Thank you for sharing this lovely story. Having a dad who fastidiously repaired treasured bits of china and crockery through the years, those pieces sporting webs of fine cracks wax eloquent now that he’s gone…lasting reminders of his caring and devotion that continue to resonate warmly, as “Reconstruction” surely will.
Thank you, Virginia. Your own poems show that you know loss and how a place or an action can be treasured.
As I read how you touch the clay pot and recognize its cracks and imperfections, one word came to mi mind: kintsugi.
It is a centuries old japanese art technique that purposely highlights the “scars” as a part of the design by glueing together the broken pieces with melted gold. It is a metaphore with life and love as we embrace flaws and imperfections that come along with the good traits of our partner and friends. Just like Tom’s task precision and patience in fixing the pot, and what it symbolized -and still does.
In the process of repairing the broken pot, he actually created something more unique, beautiful and resilient, an even stronger! A beautiful memory. A story.
Love this piece, Helen! The careful patience you give to the unfolding of this story is wonderful, as is your willingness to be so open vulnerable with the reader.
Wow. Just wow.
Wow, Nan. This was exactly what I needed to read today. Thank you.
A heart touching piece Helen. many long marriages are like this I believe, the pot is cracked and broken and repaired many times, hopefully we can still find love and beauty
Thank you for sharing this beautiful story. Incredible.
Such a wonderful use of words to paint a picture of true love and life. Thank you, Helen, for taking the time to write this essay.
This piece is gorgeous and relatable. Each line fits perfectly with the next and reminds the reader of what we have to gain from the pieces we put together from the broken moments of life. Thank you for writing. I hope to see more!
This piece spoke to me in so many ways . . . good writing so often reminds us that we are not alone. Thank you for your craftsmanship in this.
This is one of THE best things I have read in many days. Thank you so much Helen. It’s a beautiful piece of writing. . . concise, inspirational and just plain lovely.
Helen you openness in the piece reminds me of why you were one of my absolute favorite teachers. This piece moved me. Ty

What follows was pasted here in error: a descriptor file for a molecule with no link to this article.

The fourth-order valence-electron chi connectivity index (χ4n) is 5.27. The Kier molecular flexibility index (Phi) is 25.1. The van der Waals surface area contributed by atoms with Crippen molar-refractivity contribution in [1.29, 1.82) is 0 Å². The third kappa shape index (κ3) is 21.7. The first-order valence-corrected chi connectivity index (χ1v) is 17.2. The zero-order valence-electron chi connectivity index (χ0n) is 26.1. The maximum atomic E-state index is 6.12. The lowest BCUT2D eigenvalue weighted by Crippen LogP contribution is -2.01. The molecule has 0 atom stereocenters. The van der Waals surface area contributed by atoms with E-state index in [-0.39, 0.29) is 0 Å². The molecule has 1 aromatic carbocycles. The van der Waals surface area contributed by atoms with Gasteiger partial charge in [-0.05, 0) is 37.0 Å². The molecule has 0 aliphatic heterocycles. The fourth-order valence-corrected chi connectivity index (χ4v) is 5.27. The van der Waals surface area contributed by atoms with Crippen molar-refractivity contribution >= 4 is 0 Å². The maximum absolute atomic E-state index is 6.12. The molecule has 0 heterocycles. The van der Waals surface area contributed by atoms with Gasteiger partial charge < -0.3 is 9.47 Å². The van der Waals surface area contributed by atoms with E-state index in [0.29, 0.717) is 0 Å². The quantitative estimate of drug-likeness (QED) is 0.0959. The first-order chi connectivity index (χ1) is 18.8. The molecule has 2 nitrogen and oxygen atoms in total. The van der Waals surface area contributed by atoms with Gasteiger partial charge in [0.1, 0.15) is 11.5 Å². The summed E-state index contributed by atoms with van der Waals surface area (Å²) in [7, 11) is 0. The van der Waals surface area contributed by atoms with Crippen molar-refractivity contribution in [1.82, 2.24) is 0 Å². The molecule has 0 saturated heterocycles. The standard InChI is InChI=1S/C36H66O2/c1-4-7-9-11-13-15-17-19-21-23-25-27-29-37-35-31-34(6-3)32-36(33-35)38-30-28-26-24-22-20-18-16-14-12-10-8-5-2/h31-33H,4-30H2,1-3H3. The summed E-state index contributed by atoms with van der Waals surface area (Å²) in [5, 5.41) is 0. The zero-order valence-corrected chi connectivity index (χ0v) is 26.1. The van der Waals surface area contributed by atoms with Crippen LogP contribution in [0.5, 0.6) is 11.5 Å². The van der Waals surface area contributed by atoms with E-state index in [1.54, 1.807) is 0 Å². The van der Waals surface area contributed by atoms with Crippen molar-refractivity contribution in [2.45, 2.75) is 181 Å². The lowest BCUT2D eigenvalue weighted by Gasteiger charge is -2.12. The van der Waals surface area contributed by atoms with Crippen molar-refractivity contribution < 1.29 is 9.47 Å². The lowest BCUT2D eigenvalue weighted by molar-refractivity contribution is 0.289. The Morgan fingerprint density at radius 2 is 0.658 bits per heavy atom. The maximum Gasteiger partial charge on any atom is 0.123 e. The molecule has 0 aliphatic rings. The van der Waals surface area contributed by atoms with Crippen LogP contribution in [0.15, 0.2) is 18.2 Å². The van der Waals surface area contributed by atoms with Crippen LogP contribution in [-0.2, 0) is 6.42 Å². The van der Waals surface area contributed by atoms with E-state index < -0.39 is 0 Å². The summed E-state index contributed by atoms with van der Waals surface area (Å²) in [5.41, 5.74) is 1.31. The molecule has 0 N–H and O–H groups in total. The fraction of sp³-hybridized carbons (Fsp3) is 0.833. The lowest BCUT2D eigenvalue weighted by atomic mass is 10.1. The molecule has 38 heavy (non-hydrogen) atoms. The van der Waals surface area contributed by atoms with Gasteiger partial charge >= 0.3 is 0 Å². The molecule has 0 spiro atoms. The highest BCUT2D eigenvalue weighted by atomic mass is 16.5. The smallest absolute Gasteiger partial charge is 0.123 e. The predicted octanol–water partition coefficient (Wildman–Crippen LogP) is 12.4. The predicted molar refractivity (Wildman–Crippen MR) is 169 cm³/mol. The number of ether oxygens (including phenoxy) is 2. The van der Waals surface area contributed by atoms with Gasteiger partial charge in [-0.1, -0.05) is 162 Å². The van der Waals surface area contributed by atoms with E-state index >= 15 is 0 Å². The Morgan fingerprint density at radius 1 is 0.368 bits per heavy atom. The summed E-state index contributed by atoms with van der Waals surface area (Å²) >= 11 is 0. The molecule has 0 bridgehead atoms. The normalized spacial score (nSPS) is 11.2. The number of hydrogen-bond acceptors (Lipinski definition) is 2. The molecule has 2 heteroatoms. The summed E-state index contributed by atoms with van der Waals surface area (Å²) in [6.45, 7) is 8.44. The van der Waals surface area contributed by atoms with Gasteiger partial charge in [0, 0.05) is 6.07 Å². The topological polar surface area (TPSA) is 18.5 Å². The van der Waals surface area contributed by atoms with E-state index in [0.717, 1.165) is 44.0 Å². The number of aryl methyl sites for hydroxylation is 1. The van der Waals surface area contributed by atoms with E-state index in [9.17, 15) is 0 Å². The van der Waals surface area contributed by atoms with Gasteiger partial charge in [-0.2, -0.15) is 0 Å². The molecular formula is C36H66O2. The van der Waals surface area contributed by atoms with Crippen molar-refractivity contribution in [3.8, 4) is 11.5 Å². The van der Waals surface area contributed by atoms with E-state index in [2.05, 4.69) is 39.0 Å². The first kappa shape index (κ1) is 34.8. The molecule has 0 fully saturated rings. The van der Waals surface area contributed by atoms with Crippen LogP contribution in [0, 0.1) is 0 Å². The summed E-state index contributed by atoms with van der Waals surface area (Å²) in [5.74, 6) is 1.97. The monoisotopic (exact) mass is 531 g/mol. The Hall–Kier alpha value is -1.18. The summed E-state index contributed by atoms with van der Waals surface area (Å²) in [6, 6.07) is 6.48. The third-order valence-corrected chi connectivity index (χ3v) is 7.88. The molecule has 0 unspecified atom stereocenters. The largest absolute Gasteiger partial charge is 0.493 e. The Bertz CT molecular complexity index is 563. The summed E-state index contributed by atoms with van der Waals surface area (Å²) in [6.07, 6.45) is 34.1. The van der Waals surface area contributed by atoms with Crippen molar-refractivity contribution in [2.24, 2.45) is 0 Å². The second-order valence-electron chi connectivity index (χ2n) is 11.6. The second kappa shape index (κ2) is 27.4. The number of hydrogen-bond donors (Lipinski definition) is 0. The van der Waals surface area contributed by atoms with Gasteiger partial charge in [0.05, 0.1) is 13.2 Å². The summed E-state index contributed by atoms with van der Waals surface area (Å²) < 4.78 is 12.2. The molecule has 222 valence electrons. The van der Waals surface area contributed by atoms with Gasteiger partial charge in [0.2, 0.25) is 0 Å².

This was absolutely beautiful. The idea of the broken pot reminded me of Japanese Kintsugi—embracing the imperfections in the piece, just as we should in our own lives. It’s an interesting thought to wonder what our stories would look like projected in an art form like that.
I love your reference to the Japanese appreciation of imperfections. Thank you.
I seldom read anything that touches my own loss as a widow, but this has a hunting elegance that makes me want to try to create beauty out of suffering. Thank you for this gift: A story about broken pots and hearts.
From another widow, I totally agree!
sorry for the misspelling in my response. MY hand is casted.
That was beautiful, Helen! I could easily substitute my own marriage to Fred in your piece. The quarantine was our Santa Fe. Our huge dark spot was our loss of Christian. Keep writing, girlfriend!!
My face is suddenly all wet. This is quite moving. What an honest piece. Thank you for writing this!
Lynne, your comment touches my heart. You can connect so deeply with loss and love. I think of you often and cheer you on from a distance. Please say HI to Fred for me.
Thank you for this piece. In these troubling times, there remains hope that things can be put back together. Beautifully written!
This is a beautiful story. In a very short space you have captured so much about love and loss and the care that you and your husband took of each other.
The value of this piece lies, in part, from its richness. While brief, it provokes different ideas and thoughts, not only about marriage and its challenges but also about the inexorable pull of obligation and its effect on one’s personal life and mental state. There is much here, too, about human nature and its complexities. It warrants another read–and even more.
How beautiful! Thanks for sharing this piece of your history and for reminding me.
Helen, you have such a gift for weaving beauty into dark places and the circles of life. The tenderness along side your true human self is so real and so lovely.
Beautifully written and from the heart. I felt your deep love, regrets, loss and pain as if I had been the pot.